Publisher's Note:  

According to her guidance counselor, fifteen-year-old Payton Gritas needs a focus object-an item to concentrate her emotions on. It's supposed to be something inanimate, but Payton decides to use the thing she stares at during class: Sean Griswold's head. They've been linked since third grade (Griswold-Gritas-it's an alphabetical order thing), but she's never really known him.  The focus object is intended to help Payton deal with her father's newly diagnosed multiple sclerosis. And it's working. With the help of her boy-crazy best friend Jac, Payton starts stalking-er, focusing on-Sean Griswold . . . all of him! He's cute, he shares her Seinfeld obsession (nobody else gets it!) and he may have a secret or two of his own.   In this sweet story of first love, Lindsey Leavitt seamlessly balances heartfelt family moments, spot-on sarcastic humor, and a budding young romance.



This book was sent to Compass Book Ratings for review by Bloomsbury Children's Books


Sean Griswold's Head

by Lindsey Leavitt

Review Date:
05/17/2011

Recommended Age:
16+

Overall Rating:
*****

Profanity / Language Rating:
*

Violence / Gore Rating:

Sex / Nudity Rating:
***

Overall Review:  

I never would have thought that the back of someone’s head would incite such an amazing story!  While this book does have a lot of the high school crush/relationship aspects, there is so much more to it!  I absolutely loved all the characters.  All of them.  Payton is uptight and confused and unable to communicate even with her love of organization and perfection.  Sean is cute, sweet, understanding, thoughtful, and forgiving.  Jac is hilarious and a perfect best friend for someone like Payton.  Even Grady has his moments (complete with running makeup—and yes, the ‘his’ was not a typo, either).  Payton’s assignment is to find a focus object that will in some way help her deal with her newfound knowledge of her dad’s disease (MS).  What better object to focus on than something you see right in front of your face every day?  Her focus journal entries are hilarious—from outlines to flowcharts, brainstorming word webs to topic questions, theories and analyses to pie charts.  All about someone’s head!  I loved that her focus object was Sean’s head, and that she honestly got to know him.  So different from the ‘he’s really cute so I like him’ normal teenage tendencies. The theme of focus doesn’t end with just Sean’s head, either.  She learns to focus on change, on her family, on herself.  She even focuses on learning to cycle—and I loved that!  I loved going over mountains and through parks and races and crazy Spin classes with her.  You could feel the breeze and smell the fresh air and drink in the scenery.  Pure freedom!  All of the focusing brings in such raw emotion and you are swept away dealing with the fears, the anxieties, the pressures (both real and imagined), and all the new and undiscovered feelings that we all come in contact with at one time or another.  The author does a fabulous job dealing with MS—making it accessible without belittling it or downplaying any of the symptoms or effects.  Lindsay Leavitt knows how to combine the elements of charged teenage emotions, multiple sclerosis, and some serious focus objects (aka psychology at its best) to make an absolutely amazing book that’s not easy to put down nor forget!  I loved this YA book that can be enjoyed by teens and adults alike.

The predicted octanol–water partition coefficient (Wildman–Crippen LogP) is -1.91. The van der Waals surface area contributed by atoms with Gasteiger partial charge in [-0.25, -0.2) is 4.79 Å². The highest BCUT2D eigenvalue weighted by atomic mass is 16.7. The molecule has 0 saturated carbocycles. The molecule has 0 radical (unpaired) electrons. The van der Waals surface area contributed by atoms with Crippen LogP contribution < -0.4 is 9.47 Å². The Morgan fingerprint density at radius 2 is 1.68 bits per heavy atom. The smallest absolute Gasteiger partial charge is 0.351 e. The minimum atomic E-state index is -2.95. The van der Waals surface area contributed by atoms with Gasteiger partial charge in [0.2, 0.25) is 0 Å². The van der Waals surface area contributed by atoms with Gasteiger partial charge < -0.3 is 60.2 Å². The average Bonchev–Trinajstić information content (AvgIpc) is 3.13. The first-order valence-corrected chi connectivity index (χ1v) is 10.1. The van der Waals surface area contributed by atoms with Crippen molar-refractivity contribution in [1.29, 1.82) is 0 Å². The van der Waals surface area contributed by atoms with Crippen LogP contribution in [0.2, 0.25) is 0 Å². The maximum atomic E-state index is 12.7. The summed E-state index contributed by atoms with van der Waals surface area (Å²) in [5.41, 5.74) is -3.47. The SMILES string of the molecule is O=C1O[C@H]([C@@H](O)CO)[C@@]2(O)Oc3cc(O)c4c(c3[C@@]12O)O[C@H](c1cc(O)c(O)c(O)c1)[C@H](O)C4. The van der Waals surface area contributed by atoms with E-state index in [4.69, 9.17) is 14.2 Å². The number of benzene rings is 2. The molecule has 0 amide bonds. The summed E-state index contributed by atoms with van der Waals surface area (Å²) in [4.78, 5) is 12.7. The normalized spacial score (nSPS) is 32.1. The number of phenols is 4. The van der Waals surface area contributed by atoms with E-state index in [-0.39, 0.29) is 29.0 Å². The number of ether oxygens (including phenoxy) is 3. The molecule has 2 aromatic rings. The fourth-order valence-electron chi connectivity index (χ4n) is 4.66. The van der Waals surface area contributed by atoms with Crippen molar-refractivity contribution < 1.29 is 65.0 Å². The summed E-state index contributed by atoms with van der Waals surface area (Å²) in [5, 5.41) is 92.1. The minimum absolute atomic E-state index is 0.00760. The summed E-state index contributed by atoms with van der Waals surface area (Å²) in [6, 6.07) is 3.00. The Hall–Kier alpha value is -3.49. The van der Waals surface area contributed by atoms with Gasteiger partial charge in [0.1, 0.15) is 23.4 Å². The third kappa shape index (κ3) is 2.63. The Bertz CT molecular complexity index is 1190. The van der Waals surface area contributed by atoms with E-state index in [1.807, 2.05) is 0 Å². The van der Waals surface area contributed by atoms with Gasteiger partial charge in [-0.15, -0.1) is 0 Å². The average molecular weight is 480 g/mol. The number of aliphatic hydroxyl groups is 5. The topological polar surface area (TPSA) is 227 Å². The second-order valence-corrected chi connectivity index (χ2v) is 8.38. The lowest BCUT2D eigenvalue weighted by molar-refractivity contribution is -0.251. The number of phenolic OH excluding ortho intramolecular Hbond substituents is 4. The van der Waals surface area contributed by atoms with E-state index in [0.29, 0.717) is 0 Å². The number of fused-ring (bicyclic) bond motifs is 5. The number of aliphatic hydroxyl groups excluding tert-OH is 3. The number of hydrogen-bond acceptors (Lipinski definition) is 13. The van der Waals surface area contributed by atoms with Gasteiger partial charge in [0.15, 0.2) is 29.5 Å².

Content Analysis:  

While the profanity includes only three exclamations (of the ‘oh my…’ variety), be forewarned that teenage slang and euphemisms abound.  Definitely easier on the ears (eyes?) than any real high school hallway, though! 

There is no violence. 

The sexual content is just a few innuendoes here and there:  a mom turned partier after a nasty divorce because of infidelity, a mention or two of cleavage, students being silly in biology during a showing of a mating video (and requesting it later when there’s a sub), etc.  It’s not part of the main plot line, but it’s sprinkled in once in awhile. 



Mature Subject Matter:  

The theme is all about dealing with hard family/friendship issues (diseases, divorce, death, etc.) and all the emotions that go with it.



Alcohol / Drug Use:  

***



Reviewed By Emily
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